Shamorie Ponds finished with 26 points, five boards and five assists while Justin Simon chipped in with 16 points, 10 boards, seven assists and a pair of steals as St. John’s earned their first Big East win of the season.
On the road.
Against No. 1 Villanova, 79-75.
Just four days after they knocked off then-No. 4 Duke.
Yes, all of those things are true.
So credit to the Johnnies. For the first time this season, they are playing up to their talent level. To be quite frank, the fact that they lost their first 11 games of the Big East season with a team that is good enough to beat Duke and win at Villanova in back-to-back games is an indictment on Chris Mullin’s tenure in Queens.
The bigger story here, obviously, is Villanova.
So let’s talk about them.
More specifically, let’s talk about that thing that we haven’t really talked about with them to this point in the season: Their defense. Entering Wednesday night, Villanova was ranked 39th defensively on KenPom, which is fine. When North Carolina won the title in 2009, they entered the NCAA tournament ranked 39th on that end of the floor. When Duke won it in 2015, they entered the tournament ranked 37th. You can win a national title by being good enough on that end of the floor if you have one of the nation’s elite offenses, and Villanova does.
As we noted earlier this week, the Wildcats have been a juggernaut on that end, better than any offensive attack that we have seen in the KenPom era.
There are two concerns here, however.
North Carolina turned it on in the NCAA tournament, finishing the year ranked 18th in defensive efficiency. Duke, as we all know, played defense at a level we’ve never seen someone play for an entire season as they won the title in 2015. If there is an issue with this Villanova team defensively, it’s that they’ve struggled to turn it on when they’ve needed to.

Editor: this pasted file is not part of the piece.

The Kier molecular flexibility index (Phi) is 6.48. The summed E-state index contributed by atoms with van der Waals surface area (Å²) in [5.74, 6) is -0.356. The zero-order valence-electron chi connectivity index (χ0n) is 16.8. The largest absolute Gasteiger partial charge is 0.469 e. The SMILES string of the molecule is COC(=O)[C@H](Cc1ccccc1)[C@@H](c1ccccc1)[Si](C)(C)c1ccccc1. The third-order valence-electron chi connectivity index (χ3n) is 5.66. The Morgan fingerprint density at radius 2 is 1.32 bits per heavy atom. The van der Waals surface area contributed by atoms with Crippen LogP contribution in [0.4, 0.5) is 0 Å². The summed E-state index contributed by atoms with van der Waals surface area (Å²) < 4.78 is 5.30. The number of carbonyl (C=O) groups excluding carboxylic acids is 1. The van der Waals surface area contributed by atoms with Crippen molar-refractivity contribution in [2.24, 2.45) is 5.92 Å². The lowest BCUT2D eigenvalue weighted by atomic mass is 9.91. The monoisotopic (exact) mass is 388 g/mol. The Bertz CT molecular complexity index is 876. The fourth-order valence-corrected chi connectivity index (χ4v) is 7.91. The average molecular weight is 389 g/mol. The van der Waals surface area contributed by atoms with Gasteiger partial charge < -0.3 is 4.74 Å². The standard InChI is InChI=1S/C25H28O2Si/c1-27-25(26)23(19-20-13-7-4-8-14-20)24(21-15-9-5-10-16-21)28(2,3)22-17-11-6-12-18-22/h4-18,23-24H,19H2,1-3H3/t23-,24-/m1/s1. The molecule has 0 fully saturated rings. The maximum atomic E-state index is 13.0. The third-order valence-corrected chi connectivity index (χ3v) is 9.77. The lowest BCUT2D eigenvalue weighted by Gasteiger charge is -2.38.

“We just kind of lost it,” Wright told me back in January, the last time Villanova had a crisis defensively. “We can’t just say, ‘OK, we’re going to play defense now’ when we haven’t been doing it or three weeks. You have to get back to your habits.”
“The older guys get it, a guy like [Dhamir] Cosby-Rountree or Omari [Spellman], even Donte [DiVincenzo], they’re looking at you like, ‘we scored 100, we’re winning, what’s the big deal?”
It’s probably worth noting here that Villanova was missing two of those older guys. Phil Booth, a redshirt junior and arguably the team’s best back court defender, is battling a broken hand. Eric Paschall, another redshirt senior and Villanova’s most athletic defender, missed Wednesday night’s game with a concussion. For a team that really only goes seven-deep when everyone is healthy, that’s a tough situation for Wright to be in. It might be good for him to get a glimpse at what he has in the likes of Collin Gillispie, Dhamir Cosby-Rountree and Jermaince Samuels, but it shouldn’t really come as a surprise that those learning experiences come with a loss.
The other part of it, however, is that Villanova relies so much on the three ball. More than 40 percent of their offense this season has come off of three-pointers. For comparison’s sake, Duke got 27 percent of their offense on threes in 2015. UNC got just 23 percent off their offense off of threes in 2009.
I’m not exactly breaking news here when I say that you live by the three, you die by the three. On Wednesday, Villanova shot 8-for-33 from beyond the arc. They were 2-for-18 from three in the second half, including 10 straight misses, many of which were wide — and I mean wide — open.
But it makes Villanova more susceptible to getting picked off by a team like this.
That’s anything-but a guarantee that Villanova, for the fourth time in five seasons, will get upset earlier in the NCAA tournament than they should.
It should, however, be the kind of thing that wakes Villanova’s defense back up.